Miranda Hart made herself a superstar by reviving live-audience sitcom - with a broken fourth wall, a smidge of romance and an awful lot of tripping over hatstands. Such fun!


Raised By Wolves. Image shows from L to R: Germaine Garry (Helen Monks), Wyatt Garry (Caden Ellis Wall), Yoko Garry (Molly Risker), Mariah Garry (Erin Freeman), Della Garry (Rebekah Staton), Grampy (Philip Jackson), Aretha Garry (Alexa Davies). Copyright: Big Talk Productions

Raised By Wolves
Writers Caroline and Caitlin Moran draw on their own pasts as freewheeling, home-schooled sisters to create comedy's coolest new gang: a sprawling, smart working-class family in Wolverhampton.


Outnumbered. Image shows from L to R: Ben (Daniel Roche), Pete (Hugh Dennis), Jake (Tyger Drew-Honey), Karen (Ramona Marquez), Sue (Claire Skinner). Copyright: Hat Trick Productions

The family sitcom was brought right up to date by a naturalistic, almost bleak portrait of nice middle-class parents (Hugh Dennis and Claire Skinner) utterly failing to control three kids hellbent on bedlam.


Peep Show. Image shows from L to R: Jeremy Usbourne (Robert Webb), Mark Corrigan (David Mitchell). Copyright: Objective Productions

Peep Show
What goes on in single men's heads? Hearing Jez and Mark (Robert Webb and David Mitchell) think gave us the answer in gross detail. Beneath that gimmick were rock-solid scripts.


Black Books. Image shows from L to R: Bernard Black (Dylan Moran), Manny Bianco (Bill Bailey), Fran Katzenjammer (Tamsin Greig). Copyright: Assembly Film And Television

Black Books
Don't enter Bernard Black's domain if you want good customer service, or even a book... Dylan Moran played one of TV's worst misanthropes in a shop-com with a gleefully absurdist bent.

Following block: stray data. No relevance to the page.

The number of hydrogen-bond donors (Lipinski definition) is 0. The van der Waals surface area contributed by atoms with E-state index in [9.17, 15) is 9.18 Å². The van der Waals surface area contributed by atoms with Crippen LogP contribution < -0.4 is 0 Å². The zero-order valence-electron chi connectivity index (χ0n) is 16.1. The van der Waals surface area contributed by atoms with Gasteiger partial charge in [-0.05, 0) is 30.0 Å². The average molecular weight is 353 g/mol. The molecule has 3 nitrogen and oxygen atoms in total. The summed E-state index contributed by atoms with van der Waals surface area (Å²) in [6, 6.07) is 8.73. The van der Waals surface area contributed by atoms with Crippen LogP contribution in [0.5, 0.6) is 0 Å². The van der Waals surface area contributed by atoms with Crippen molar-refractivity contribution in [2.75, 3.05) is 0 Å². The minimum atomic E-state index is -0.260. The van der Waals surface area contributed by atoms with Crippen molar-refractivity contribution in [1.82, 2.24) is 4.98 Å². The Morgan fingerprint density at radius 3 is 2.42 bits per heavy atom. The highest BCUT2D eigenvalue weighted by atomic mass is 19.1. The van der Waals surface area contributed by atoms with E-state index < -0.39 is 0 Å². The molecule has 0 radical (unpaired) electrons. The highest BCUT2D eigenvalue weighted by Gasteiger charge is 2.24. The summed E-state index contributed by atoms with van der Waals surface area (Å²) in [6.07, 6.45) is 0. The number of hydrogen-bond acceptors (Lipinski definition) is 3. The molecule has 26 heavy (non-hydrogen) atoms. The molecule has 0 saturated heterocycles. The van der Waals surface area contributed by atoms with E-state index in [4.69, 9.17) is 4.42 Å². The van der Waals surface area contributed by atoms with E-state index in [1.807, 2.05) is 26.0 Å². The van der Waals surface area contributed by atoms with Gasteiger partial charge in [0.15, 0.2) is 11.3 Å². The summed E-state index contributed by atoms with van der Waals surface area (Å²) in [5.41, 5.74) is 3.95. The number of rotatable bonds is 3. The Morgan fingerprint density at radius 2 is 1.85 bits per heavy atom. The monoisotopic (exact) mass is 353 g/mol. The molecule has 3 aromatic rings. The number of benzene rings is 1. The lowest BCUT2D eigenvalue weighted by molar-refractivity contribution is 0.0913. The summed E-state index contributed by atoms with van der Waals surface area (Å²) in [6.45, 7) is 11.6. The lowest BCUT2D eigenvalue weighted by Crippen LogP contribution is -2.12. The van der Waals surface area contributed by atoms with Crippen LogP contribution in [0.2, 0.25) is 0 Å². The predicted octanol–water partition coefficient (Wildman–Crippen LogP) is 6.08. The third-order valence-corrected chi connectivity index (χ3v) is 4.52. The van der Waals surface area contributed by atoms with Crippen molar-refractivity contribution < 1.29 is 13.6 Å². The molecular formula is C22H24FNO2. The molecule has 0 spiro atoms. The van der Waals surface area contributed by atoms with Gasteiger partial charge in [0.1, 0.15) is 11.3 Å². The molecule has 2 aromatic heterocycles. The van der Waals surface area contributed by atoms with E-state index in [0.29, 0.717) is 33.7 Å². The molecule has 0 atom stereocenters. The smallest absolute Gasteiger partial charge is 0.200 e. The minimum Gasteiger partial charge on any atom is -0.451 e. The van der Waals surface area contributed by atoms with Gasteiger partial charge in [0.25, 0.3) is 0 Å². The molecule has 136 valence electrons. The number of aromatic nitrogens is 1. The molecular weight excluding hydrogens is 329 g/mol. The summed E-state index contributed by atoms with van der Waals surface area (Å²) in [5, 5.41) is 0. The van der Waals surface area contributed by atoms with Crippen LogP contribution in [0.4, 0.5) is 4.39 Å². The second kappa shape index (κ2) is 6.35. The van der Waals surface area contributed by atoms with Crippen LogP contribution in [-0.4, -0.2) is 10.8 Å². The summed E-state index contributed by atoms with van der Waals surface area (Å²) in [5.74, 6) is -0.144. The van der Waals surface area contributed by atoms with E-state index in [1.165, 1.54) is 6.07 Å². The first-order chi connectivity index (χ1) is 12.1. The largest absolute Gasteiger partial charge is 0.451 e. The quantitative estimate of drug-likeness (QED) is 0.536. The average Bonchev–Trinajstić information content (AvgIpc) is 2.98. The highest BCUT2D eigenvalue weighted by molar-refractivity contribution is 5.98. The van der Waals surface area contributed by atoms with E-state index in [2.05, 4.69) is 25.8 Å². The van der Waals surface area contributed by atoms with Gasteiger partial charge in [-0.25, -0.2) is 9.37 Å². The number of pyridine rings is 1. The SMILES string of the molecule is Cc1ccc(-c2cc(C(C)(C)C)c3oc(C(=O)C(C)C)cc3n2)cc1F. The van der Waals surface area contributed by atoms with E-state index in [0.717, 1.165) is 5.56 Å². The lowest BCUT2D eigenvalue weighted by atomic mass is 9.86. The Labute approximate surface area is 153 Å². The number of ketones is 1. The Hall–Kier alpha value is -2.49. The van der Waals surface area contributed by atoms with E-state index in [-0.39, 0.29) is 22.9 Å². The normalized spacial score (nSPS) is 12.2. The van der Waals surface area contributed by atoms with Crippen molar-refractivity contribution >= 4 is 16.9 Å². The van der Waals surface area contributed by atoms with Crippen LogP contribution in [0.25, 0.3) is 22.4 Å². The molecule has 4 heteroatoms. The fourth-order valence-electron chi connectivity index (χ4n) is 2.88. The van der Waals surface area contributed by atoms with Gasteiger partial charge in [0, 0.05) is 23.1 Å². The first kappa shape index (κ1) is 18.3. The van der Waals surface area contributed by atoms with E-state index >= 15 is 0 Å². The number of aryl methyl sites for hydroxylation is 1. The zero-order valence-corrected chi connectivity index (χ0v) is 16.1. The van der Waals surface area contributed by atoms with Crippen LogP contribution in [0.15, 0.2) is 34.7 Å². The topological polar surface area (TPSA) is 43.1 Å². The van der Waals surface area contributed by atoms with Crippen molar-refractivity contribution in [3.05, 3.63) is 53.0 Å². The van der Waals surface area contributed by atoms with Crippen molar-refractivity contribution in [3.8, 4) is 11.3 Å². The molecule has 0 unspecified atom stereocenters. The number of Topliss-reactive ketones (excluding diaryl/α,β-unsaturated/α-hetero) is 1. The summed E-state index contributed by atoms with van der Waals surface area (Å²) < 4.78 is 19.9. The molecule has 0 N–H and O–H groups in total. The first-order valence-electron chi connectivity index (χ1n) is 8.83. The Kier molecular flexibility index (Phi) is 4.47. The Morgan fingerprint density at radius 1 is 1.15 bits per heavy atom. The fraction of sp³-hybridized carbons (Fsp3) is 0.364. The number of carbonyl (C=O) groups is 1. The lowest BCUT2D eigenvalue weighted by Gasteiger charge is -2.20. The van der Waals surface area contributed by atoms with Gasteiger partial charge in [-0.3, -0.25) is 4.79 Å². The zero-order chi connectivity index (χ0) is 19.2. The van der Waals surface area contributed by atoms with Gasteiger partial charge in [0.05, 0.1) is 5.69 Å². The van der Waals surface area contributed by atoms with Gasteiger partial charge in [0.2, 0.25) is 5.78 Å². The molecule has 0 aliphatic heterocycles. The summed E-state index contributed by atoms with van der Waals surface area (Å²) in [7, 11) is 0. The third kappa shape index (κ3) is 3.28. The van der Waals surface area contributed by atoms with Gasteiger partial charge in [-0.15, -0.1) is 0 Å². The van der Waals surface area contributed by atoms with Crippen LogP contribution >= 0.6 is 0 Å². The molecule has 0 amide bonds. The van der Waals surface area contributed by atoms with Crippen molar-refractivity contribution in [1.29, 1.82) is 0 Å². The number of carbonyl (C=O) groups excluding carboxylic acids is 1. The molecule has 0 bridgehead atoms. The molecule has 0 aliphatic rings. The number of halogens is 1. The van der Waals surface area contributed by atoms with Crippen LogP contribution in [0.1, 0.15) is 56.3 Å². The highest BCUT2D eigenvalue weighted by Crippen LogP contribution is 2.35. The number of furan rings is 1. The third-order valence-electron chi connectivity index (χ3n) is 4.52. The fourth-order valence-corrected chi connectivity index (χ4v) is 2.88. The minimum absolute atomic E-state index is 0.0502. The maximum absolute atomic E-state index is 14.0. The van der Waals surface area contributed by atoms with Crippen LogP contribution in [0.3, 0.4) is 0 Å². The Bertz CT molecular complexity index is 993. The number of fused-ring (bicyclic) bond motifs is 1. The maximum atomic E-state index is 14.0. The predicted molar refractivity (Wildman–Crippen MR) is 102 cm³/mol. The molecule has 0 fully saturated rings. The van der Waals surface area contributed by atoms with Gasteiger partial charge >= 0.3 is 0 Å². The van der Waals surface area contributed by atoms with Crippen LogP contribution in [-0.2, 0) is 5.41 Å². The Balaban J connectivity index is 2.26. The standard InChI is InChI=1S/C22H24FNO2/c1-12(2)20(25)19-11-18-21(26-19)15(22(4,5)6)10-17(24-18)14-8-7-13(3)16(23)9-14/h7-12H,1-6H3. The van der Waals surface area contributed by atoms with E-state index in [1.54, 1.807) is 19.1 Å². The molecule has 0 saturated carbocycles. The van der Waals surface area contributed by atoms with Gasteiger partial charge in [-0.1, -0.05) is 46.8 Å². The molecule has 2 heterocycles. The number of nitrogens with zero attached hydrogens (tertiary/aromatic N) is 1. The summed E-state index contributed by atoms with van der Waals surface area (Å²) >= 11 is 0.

Green Wing. Image shows from L to R: Guy Secretan (Stephen Mangan), Sue White (Michelle Gomez), Martin Dear (Karl Theobald), Caroline Todd (Tamsin Greig), Mac Macartney (Julian Rhind-Tutt), Boyce (Oliver Chris), Joanna Clore (Pippa Haywood), Alan Statham (Mark Heap). Copyright: Talkback Productions

Green Wing
A mash-up of sketch show, sitcom and some sort of surreal ballet, with Stephen Mangan and future Doctor Who star Michelle Gomez among the medics in need of urgent attention themselves.


The Inbetweeners. Image shows from L to R: Jay Cartwright (James Buckley), Simon Cooper (Joe Thomas). Copyright: Bwark Productions

The Inbetweeners
The ultimate in teenagers behaving badly. A gang of boys who weren't nerds, but certainly weren't cool either, constantly trying to ascend the social ladder and get girls, but failing horribly every single time.


Bad Education. Alfie (Jack Whitehall). Copyright: Tiger Aspect Productions

Bad Education
Would you let Jack Whitehall educate your kids? He ripped up the school rules as feckless teacher Alfie Wickers, in three thoroughly delinquent series and a naughty film spin-off.


Phoenix Nights. Brian Potter (Peter Kay). Copyright: Goodnight Vienna Productions / Ovation Entertainments

Peter Kay's Phoenix Nights
Kay shot straight into the television comedy A-list with his observation of the pettiness, delusions and eccentricities swirling around a working men's club full of knackered showmen.


Yonderland. Debbie Maddox (Martha Howe-Douglas). Copyright: Working Title Films

Kids and adults can rarely enjoy the same show on the same level. But this gorgeous Python-esque fantasy from the Horrible Histories gang - and their puppet friends - was a joy for the whole family.


W1A. Ian Fletcher (Hugh Bonneville). Copyright: BBC

Twenty Twelve and W1A
Set among Olympics organisers and then the BBC itself, this mock-doc was a horribly accurate portrait of modern working life: meetings, mix-ups, stupid buzzwords and some very stupid people.


Benidorm. Mateo (Jake Canuso). Copyright: Tiger Aspect Productions

Holiday-makers return year after year to the Solana all-inclusive resort in Spain - as do audiences to ITV's cheeky, sassy, award-winning ensemble farce about Brits behaving badly.


Detectorists. Image shows from L to R: Russell (Pearce Quigley), Varde (Orion Ben), Louise (Laura Checkley), Lance Stater (Toby Jones), Andy Stone (Mackenzie Crook), Terry (Gerard Horan), Sophie (Aimee-Ffion Edwards), Hugh (Divian Ladwa). Copyright: Channel X / Lola Entertainment

The subtlest show on the list. Toby Jones and writer Mackenzie Crook played two pals trying and failing to dodge adult responsibilities by hunting treasure in the grey-green Essex countryside.

More details about the poll can be found in the new issue of Radio Times, which is in shops today.